1835 In the first assassination attempt against a President of the United States, Richard Lawrence attempted to shoot president Andrew Jackson, but failed and was subdued by a crowd, including several congressmen.
1841 A fire destroyed two-thirds of Mayagüez, Puerto Rico.
1847 Yerba Buena, California was renamed San Francisco.
1858 The first Hallé concert was given in Manchester marking the official founding of the Hallé Orchestra as a full-time, professional orchestra.
1862 The first American ironclad warship, the USS Monitor was launched.
1882 Franklin D. Roosevelt, 32nd President of the United States, was born (d. 1945).
1911 An amendment to the Gaming Act at the end of 1910 banned bookmakers from racecourses in New Zealand. Bookies were officially farewelled at the now defunct Takapuna racecourse.
1911 The destroyer USS Terry (DD-25) made the first airplane rescue at sea saving the life of James McCurdy 10 miles from Havana.
1911 – The Canadian Naval Service became the Royal Canadian Navy.
1913 The House of Lords rejected the Irish Home Rule Bill.
1925 The Government of Turkey threw Patriarch Constantine VI out of Istanbul.
1929 Lucille Teasdale-Corti, Canadian surgeon and international aid worker, was born (d. 1945).
1930 Gene Hackman, American actor, was born.
1930 – The Politburo of the Soviet Union ordered the extermination of the Kulaks.
1931 Shirley Hazzard, Australian-born author, was born (d. 2016).
1933 Adolf Hitler was sworn in as Chancellor of Germany.
1937 Vanessa Redgrave, English actress, was born.
1941 – Dick Cheney, 46th Vice President of the United States, was born.
1945 World War II: The Wilhelm Gustloff, overfilled with refugees, sunk in the Baltic Sea after being torpedoed by a Soviet submarine, leading to the deadliest known maritime disaster, killing approximately 9,000 people.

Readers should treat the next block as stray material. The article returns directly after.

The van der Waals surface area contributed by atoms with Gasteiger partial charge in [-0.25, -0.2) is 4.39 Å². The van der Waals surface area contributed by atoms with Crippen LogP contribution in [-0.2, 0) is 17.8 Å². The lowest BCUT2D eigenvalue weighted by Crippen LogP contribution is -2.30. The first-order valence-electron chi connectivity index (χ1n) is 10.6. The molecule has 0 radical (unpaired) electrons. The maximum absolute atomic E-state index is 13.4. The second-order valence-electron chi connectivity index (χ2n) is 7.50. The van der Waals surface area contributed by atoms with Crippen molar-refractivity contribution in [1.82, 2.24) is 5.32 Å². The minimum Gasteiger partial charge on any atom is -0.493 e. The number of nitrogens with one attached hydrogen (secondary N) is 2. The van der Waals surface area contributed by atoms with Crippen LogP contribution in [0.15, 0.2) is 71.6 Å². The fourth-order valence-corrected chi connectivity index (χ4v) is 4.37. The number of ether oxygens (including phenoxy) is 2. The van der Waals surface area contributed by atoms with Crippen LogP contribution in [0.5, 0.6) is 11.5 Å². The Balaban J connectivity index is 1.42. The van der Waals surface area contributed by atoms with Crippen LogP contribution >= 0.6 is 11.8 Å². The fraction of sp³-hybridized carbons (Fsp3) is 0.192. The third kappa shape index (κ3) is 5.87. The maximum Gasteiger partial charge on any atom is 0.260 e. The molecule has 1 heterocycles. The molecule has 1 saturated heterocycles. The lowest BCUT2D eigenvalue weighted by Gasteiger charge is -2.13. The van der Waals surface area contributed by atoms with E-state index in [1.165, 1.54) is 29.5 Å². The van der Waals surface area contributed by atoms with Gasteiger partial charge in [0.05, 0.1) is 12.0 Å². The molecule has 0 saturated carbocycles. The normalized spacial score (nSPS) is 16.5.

1945 Raid at Cabanatuan: 126 American Rangers and Filipino resistance liberated 500 prisoners from the Cabanatuan POW camp.
1947 Steve Marriott, English musician (Humble Pie, The Small Faces), was born (d. 1991).
1951 Phil Collins, English musician, was born.
1960 The African National Party was founded in Chad through the merger of traditionalist parties.
1960 Lily Potter, (fictional character) Mother of Harry J. Potter and Member of The Order of the Phoenix, was born.
1962 King Abdullah II of Jordan, was born.
1964 Ranger 6 was launched.
1968 Prince Felipe of Spain, was born.
1972 Bloody Sunday: British Paratroopers killed 14 unarmed civil rights/anti internment marchers in Northern Ireland.
1982 Richard Skrenta wrote the first PC virus code, which was 400 lines long and disguised as an Apple boot programme called “Elk Cloner”.
1994 Péter Lékó became the youngest chess grand master.
1995 Workers from the National Institutes of Health announced the success of clinical trials testing the first preventive treatment for sickle-cell disease.
1996 Gino Gallagher, the suspected leader of the Irish National Liberation Army, was killed while waiting in line for his unemployment benefit.
2000 Off the coast of Ivory Coast, Kenya Airways Flight 431 crashed into the Atlantic killing 169.
2003 – The Kingdom of Belgium officially recognised same-sex marriages.
Sourced from NZ History Online & Wikipedia.